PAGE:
French Farmers Plan to Blockade Total Refineries and Fuel Depots

Could protesting French farmers cause fuel shortages in France

French Farmers Plan to Blockade Total Refineries and Fuel Depots

Farmers are concerned about the impact on locally produced oilseed crops, further souring relations between the EU's biggest agricultural sector and the government of President Emmanuel Macron.

Agriculture Minister, Stephane Travert, said today that the occupation of refineries and deposits is illegal, and ruled out that this will cause a shortage of fuel in the country.

Farmers in France have blocked access to several oil depots and refineries in protest - that is organized to last three days - against the proposed use of imported palm oil at a Total biofuel plant.

"We're not against imports. but for consumers, we want the government to be consistent and apply the same rules to imports, otherwise French agriculture will disappear", said Samuel Vandaele of the Young Farmers' union outside a Total refinery southeast of Paris.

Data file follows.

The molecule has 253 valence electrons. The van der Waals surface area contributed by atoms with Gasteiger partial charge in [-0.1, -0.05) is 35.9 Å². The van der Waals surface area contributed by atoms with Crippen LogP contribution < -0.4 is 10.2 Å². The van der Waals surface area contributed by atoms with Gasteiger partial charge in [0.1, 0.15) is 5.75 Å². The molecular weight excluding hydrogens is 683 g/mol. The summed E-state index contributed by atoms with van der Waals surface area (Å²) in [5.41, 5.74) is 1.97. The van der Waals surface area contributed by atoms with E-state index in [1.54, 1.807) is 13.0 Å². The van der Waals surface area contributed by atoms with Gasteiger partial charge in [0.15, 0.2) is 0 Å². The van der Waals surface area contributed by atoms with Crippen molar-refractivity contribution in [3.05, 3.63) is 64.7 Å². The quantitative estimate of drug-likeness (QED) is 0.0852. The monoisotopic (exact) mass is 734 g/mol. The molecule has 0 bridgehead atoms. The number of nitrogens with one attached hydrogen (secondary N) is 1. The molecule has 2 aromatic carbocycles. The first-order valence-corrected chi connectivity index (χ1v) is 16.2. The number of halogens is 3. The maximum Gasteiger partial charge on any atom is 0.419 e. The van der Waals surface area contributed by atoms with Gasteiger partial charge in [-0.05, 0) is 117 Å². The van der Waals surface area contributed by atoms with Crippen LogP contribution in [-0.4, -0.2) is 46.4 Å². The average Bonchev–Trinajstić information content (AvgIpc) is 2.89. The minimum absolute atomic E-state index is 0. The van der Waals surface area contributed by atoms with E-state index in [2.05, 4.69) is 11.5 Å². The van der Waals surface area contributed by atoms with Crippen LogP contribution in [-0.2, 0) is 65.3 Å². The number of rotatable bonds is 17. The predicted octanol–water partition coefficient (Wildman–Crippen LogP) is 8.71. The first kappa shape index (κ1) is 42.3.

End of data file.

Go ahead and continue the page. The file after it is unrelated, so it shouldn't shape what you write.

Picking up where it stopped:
The group's French refineries were not impacted by the protests but 145 of its 2,200 petrol stations across the country saw fuel outages, he said. The companies, on the other hand, have urged people to not panic-buy gas as it would result in shortages.




Palm oil is cheaper than rapeseed oil as a feedstock for biodiesel and French farmers say its growing use has added to their longstanding competitive disadvantage because of high taxes and strict environmental regulations in France.

All in all, 16 sites were blocked on Monday, according to France's largest farm union FNSEA.

The minister called on angry protesters to sit for negotiations to reach "adequate solutions", insisting that the government would not back down on its decision to allow energy giant Total to import palm oil at a biofuel plant in La Mede, southeastern France.

"Our target is the state", Lambert said, adding that Total's decision on palm oil was "the last straw".

French rapeseed and sunflower growers, who say they will lose out due to Total's imports, accuse foreign palm oil producers of failing to respect the regulatory requirements European producers must follow.

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